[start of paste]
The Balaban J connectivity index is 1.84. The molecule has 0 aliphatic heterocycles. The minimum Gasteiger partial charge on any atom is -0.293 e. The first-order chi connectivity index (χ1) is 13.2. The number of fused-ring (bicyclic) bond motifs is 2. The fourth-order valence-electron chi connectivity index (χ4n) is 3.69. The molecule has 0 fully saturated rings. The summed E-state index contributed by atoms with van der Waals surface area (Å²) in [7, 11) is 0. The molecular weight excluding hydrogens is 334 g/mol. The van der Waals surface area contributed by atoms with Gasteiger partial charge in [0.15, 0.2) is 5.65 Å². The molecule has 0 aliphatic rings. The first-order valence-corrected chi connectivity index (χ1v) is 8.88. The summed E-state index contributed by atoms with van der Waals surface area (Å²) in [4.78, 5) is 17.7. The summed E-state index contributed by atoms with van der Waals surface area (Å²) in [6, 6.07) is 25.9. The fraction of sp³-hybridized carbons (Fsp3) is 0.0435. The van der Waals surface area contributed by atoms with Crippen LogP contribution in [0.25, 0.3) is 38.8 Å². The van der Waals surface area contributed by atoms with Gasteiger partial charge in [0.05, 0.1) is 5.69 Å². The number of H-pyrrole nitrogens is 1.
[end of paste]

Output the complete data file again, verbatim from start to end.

The Balaban J connectivity index is 1.84. The molecule has 0 aliphatic heterocycles. The minimum Gasteiger partial charge on any atom is -0.293 e. The first-order chi connectivity index (χ1) is 13.2. The number of fused-ring (bicyclic) bond motifs is 2. The fourth-order valence-electron chi connectivity index (χ4n) is 3.69. The molecule has 0 fully saturated rings. The summed E-state index contributed by atoms with van der Waals surface area (Å²) in [7, 11) is 0. The molecular weight excluding hydrogens is 334 g/mol. The van der Waals surface area contributed by atoms with Gasteiger partial charge in [0.15, 0.2) is 5.65 Å². The molecule has 0 aliphatic rings. The first-order valence-corrected chi connectivity index (χ1v) is 8.88. The summed E-state index contributed by atoms with van der Waals surface area (Å²) in [4.78, 5) is 17.7. The summed E-state index contributed by atoms with van der Waals surface area (Å²) in [6, 6.07) is 25.9. The fraction of sp³-hybridized carbons (Fsp3) is 0.0435. The van der Waals surface area contributed by atoms with Crippen LogP contribution in [0.25, 0.3) is 38.8 Å². The van der Waals surface area contributed by atoms with Gasteiger partial charge in [0.05, 0.1) is 5.69 Å². The number of H-pyrrole nitrogens is 1.